On Feb 11, 2008 10:18 PM, Uwe Hollerbach <[hidden email]> wrote:
> If I fire up ghci, import > Data.Ratio and GHC.Real, and then ask about the type of "infinity", it > tells me Rational, which as far as I can tell is Ratio Integer...? Yes, Rational is Ratio Integer. It might not be a good idea to import GHC.Real, since it doesn't seem to be documented at http://www.haskell.org/ghc/docs/latest/html/libraries/. If you just import Data.Ratio, and define > pinf :: Integer > pinf = 1 % 0 > ninf :: Integer > ninf = (-1) % 0 Then things fail the way you expect (basically, Data.Ratio isn't written to support infinity). But it's really odd the way the infinity from GHC.Real works. Anyone have an explanation? -- I'm doing Science and I'm still alive. _______________________________________________ Haskell-Cafe mailing list [hidden email] http://www.haskell.org/mailman/listinfo/haskell-cafe |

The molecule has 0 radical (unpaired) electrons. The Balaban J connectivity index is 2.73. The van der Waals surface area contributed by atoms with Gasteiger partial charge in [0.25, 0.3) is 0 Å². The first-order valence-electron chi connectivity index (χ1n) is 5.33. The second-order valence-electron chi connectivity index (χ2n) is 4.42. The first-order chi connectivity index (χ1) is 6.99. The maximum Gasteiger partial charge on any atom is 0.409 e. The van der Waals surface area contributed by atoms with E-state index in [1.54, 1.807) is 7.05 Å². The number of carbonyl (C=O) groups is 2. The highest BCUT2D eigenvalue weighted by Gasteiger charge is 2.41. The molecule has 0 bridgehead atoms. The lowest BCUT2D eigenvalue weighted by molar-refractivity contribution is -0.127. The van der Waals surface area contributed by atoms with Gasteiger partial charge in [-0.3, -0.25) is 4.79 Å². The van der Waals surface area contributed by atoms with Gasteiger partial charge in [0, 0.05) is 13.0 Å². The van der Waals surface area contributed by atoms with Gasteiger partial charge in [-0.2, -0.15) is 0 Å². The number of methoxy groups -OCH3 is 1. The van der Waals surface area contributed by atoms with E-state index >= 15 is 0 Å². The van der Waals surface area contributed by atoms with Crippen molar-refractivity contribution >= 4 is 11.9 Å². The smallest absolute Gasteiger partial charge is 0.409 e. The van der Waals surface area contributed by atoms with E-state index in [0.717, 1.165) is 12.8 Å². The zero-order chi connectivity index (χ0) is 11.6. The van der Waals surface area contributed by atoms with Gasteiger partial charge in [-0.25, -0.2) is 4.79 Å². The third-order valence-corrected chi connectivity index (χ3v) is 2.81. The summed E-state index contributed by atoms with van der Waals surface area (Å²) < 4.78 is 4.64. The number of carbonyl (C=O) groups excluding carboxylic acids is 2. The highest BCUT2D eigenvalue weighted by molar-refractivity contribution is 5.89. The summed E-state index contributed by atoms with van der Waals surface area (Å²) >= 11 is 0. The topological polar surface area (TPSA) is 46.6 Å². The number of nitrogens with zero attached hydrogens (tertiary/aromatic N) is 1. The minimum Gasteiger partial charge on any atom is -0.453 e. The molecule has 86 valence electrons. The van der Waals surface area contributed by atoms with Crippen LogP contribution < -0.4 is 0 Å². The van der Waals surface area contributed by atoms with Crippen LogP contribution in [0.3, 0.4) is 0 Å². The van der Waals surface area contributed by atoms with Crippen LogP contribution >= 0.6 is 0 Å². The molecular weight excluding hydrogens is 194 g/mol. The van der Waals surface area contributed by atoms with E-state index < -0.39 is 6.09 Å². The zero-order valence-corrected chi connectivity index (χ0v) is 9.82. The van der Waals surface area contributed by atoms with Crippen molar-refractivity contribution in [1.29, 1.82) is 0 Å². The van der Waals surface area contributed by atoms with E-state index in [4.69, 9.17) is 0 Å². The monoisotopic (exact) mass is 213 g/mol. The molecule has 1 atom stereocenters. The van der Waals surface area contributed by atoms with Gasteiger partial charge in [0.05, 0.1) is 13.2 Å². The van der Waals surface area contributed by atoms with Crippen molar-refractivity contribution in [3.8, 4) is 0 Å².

In reply to this post by Richard A. O'Keefe
David Benbennick wrote: